The idea of ‘going green’ has increased in popularity for a number of reasons, and while the cynics would have us believe that being environmentally friendly is just a trend or fad that people have hopped on, we can’t discount the fact that a lot of companies have updated their production processes to be more ecologically viable.
Unfortunately, though, there is some truth to the ‘trendy’ tag and some companies slap on phrases like ‘natural’ and ‘ethical’ without any real evidence that their product holds up to that green promise. Therefore it is a good policy to not take such assurances at face value. If you want to be careful, it is best to read the ingredients on the product and take note of what it does or does not consist of.
‘Now, what?’ you ask, as you are met with an assortment of words that actually look like they are made up, and a handful of defiant ‘x-free’ tags that you didn’t know were harmful in the first place. Let’s get to the decoding.
Frankly, there is no universal (legal) acceptance of what ‘natural’ means, so this tag is easily appropriated and can be widely interpreted from company to company. It should mean that most or at least one or two ingredients are of natural origin. This does not mean that the product is all natural, however, as chemicals or synthetic ingredients can be easily added. Thus it is best to keep digging and finding out what each ingredient is rather than just relying on this tag.
The term ‘organic’ should only be used if it is authorised in a certification programme of which there are plenty in the United States of America (USA). These programmes maintain strict regulations and requirements, and there are varying degrees of how ‘organic’ a product is, depending on the percentage of organic ingredients used. Unfortunately, certified organic cosmetics are not easily available in Sri Lanka. This does not mean that there is a lack of organic cosmetics. Just be vigilant and ask the seller for more information if you require it.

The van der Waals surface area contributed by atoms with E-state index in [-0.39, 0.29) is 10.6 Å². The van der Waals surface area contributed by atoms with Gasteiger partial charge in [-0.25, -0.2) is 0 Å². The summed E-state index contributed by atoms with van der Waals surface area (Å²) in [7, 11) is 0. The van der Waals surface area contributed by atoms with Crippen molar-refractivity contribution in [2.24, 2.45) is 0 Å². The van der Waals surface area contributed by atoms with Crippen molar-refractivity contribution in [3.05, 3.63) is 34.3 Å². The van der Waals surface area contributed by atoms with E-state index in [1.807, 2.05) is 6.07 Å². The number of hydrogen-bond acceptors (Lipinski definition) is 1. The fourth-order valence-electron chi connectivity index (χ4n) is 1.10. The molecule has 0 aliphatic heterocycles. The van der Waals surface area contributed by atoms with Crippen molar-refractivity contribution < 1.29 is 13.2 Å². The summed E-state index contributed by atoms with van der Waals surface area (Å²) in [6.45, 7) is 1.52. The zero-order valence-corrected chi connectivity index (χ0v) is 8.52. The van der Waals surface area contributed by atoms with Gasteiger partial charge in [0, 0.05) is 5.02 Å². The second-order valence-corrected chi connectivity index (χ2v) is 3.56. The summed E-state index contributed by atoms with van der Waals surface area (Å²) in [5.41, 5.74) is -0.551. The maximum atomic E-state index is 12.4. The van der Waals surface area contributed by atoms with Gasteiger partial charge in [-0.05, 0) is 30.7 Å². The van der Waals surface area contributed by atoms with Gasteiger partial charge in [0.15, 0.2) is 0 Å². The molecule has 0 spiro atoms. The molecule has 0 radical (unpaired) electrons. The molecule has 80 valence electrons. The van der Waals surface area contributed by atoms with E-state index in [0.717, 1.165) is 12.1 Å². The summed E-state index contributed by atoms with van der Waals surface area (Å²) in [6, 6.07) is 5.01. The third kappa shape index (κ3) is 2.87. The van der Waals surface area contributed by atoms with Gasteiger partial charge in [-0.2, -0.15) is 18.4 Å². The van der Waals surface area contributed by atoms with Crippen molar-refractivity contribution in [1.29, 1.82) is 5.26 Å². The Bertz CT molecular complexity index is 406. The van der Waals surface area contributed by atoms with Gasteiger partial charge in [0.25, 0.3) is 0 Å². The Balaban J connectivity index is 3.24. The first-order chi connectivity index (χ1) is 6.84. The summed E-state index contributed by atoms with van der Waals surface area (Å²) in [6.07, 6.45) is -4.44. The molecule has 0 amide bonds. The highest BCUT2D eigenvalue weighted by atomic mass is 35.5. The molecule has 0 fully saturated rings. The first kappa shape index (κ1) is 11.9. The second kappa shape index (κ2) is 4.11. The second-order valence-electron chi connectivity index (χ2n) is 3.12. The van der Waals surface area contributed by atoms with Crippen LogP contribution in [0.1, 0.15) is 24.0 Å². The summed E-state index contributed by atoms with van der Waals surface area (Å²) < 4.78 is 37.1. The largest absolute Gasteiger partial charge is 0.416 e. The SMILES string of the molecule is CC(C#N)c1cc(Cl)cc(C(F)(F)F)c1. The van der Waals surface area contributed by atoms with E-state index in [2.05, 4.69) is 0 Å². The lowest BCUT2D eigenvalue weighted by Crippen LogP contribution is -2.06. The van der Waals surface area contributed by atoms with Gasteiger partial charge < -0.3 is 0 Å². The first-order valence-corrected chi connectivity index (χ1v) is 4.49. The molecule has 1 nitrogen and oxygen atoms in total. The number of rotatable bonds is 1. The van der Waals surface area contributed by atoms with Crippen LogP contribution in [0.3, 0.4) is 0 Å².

We have definitely seen this one on the back of shampoos and wondered what a ‘paraben’ is in the first place! Turns out they are a preservative that is frequently used in cosmetic products. They are usually easy to identify as methylparaben, propylparaben, and butylparaben. There are a number of paraben-free products in the market today, so this one should be easy.
Phthalates are mostly used in nail polish and hairspray as a plasticiser. They are also used in soaps, shampoos, aftershave lotions and fragrances. If used in fragrances, it is not so easy to identify them, as they are usually not listed individually.
Sulfates are detergents in your shampoo that clean up grime and are also responsible for the rich lather that makes shampooing your mane such a fulfilling experience. A sulfate-free shampoo will not lather as much as you have come to expect (something you can easily get used to). Be mindful that the products used in sulfate-free shampoos are very likely to dry out your hair, so you will have to compensate for that.
According to the FDA (US Food and Drug Administration), alcohol has been vilified by consumers as a drying ingredient. The term by itself refers to ethyl alcohol but products labelled ‘alcohol-free’ may contain other alcohols, such as cetyl, stearyl, cetearyl, or lanolin alcohol.